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Skeletal evidence of aortic coarctation: A case study

Abstract : Reports of cardiovascular diseases diagnosed on skeletonized bodies are rare in the paleopathological and forensic literature, since the disappearance of soft tissues prevents the recognition of most of the lesions associated with these pathologies. However, some cardiovascular diseases can produce adaptative changes on bones, allowing their identification on skeletal material. Among them, aortic coarctation is a congenital disorder, which produces a localized constriction of the aorta. As a consequence, the blood is rerouted through a collateral circulation system whose vessels may become enlarged, producing a distinctive notching on the pleural surface of the ribs and on adjacent bones. During the palaeopathological study of a medieval archaeological sample from central France, an individual showing signs of coarctation of the aorta was identified. The lesions consist of many round-shaped areas of notching within the subcostal groove of ribs. Periosteal new bone formation, which may reflect a chronic inflammatory state facilitated by the aortic coarctation, was also observed on the diaphysis of his long bones. The present report is the second description of aortic coarctation diagnosed on ancient skeletal material. The recognition of the pathognomonic bone’s modifications of this cardiovascular disease is of particular interest in reconstruction of health status of an individual and, as a consequence, may contribute to personal identification during forensic investigations.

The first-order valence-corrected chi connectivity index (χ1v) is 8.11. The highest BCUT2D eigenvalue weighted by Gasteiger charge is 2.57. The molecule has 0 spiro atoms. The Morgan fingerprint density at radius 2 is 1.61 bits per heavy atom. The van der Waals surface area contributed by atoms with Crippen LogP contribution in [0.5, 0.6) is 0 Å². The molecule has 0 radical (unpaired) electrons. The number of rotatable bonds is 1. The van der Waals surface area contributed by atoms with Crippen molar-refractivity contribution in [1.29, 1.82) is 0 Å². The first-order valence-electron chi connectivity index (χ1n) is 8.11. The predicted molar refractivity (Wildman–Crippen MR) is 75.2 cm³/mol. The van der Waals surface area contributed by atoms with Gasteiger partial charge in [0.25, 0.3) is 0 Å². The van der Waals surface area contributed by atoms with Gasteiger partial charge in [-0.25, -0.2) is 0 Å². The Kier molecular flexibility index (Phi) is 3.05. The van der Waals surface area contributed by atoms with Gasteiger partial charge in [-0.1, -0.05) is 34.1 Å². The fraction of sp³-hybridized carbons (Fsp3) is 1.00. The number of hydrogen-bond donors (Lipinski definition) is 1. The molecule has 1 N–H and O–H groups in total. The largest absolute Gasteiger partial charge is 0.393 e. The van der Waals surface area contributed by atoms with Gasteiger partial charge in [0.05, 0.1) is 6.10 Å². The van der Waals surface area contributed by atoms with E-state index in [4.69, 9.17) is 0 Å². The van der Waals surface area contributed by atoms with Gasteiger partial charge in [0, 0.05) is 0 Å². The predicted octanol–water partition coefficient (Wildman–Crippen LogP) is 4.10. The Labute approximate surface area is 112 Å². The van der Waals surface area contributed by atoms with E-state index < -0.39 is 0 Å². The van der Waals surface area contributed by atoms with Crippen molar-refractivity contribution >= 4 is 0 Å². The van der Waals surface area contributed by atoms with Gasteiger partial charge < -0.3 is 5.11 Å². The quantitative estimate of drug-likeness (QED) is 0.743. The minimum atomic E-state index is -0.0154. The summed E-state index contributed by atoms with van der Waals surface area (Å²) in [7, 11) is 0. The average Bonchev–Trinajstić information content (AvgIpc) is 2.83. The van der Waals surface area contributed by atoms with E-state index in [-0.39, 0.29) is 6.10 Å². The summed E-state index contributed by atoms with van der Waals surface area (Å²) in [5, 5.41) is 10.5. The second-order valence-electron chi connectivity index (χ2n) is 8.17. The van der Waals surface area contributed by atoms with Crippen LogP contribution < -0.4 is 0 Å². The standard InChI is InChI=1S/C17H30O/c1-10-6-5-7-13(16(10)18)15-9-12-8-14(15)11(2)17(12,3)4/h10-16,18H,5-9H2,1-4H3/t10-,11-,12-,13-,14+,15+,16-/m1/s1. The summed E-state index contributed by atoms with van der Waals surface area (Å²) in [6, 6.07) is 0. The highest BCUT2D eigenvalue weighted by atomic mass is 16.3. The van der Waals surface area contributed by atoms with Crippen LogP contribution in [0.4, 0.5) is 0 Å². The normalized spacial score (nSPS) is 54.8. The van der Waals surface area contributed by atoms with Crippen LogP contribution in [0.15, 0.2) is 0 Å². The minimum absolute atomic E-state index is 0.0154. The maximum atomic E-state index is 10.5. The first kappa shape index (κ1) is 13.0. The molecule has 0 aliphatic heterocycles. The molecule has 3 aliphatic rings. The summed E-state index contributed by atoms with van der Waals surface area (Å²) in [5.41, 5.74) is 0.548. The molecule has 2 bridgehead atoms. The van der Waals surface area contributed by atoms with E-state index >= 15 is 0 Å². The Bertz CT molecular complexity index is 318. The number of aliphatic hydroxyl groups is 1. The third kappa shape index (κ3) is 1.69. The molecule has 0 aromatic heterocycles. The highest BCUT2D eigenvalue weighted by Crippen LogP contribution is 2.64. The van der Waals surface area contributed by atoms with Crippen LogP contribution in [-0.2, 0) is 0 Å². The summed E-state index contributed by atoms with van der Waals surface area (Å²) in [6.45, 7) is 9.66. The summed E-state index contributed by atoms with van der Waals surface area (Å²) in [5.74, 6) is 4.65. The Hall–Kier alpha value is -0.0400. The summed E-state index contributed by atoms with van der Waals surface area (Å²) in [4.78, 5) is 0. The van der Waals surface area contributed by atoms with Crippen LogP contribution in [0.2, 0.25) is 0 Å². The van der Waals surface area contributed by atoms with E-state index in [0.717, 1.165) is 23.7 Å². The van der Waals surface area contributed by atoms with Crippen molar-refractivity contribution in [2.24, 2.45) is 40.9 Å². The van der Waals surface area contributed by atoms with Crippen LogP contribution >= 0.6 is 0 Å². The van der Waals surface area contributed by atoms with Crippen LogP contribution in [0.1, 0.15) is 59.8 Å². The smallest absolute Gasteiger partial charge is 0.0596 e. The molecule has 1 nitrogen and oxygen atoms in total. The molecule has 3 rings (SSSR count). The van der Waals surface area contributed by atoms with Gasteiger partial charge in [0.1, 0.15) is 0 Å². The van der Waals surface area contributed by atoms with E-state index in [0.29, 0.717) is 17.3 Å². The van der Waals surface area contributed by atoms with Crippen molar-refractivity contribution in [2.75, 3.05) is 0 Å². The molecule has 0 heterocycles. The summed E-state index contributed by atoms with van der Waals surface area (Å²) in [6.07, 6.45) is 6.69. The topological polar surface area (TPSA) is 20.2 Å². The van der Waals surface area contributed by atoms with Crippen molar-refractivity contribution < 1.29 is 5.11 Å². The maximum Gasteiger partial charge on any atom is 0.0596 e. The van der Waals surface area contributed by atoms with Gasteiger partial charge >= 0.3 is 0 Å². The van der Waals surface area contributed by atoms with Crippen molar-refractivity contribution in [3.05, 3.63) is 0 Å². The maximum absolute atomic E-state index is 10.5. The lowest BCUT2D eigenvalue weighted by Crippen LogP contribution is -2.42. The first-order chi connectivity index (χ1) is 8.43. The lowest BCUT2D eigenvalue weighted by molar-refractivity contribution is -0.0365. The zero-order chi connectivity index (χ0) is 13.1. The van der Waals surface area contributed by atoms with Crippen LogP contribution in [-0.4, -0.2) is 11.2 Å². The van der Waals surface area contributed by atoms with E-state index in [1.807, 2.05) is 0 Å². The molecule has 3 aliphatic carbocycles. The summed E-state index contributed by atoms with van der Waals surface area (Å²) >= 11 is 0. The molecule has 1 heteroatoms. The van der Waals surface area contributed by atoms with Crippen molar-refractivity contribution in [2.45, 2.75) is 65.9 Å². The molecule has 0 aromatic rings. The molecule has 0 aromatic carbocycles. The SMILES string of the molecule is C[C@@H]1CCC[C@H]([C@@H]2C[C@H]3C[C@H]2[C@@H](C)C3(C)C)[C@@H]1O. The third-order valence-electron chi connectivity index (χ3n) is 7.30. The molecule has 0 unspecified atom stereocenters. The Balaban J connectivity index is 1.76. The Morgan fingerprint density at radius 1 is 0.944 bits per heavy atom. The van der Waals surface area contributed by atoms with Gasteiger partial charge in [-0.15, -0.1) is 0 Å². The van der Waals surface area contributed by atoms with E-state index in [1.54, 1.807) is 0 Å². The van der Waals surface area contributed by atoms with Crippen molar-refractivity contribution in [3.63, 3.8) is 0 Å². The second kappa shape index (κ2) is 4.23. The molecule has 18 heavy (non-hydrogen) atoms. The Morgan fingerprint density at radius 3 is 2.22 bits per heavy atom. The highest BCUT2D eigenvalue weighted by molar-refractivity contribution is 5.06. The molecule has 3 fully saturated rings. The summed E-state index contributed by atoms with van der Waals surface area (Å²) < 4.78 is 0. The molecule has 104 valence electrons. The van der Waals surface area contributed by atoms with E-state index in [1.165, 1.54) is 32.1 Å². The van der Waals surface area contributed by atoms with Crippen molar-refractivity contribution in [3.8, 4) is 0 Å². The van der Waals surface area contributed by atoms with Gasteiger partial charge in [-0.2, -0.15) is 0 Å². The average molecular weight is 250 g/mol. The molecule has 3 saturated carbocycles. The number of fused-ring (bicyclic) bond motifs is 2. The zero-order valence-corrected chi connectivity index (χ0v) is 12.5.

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Submitted on : Thursday, June 3, 2021 - 10:19:34 AM
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Sacha Kacki, Jérôme Rouquet, Philippe Blanchard, Philippe Charlier. Skeletal evidence of aortic coarctation: A case study. La Revue de Médecine Légale, 2010, 1 (1), pp.35-38. ⟨10.1016/j.medleg.2010.03.001⟩. ⟨hal-03247523⟩



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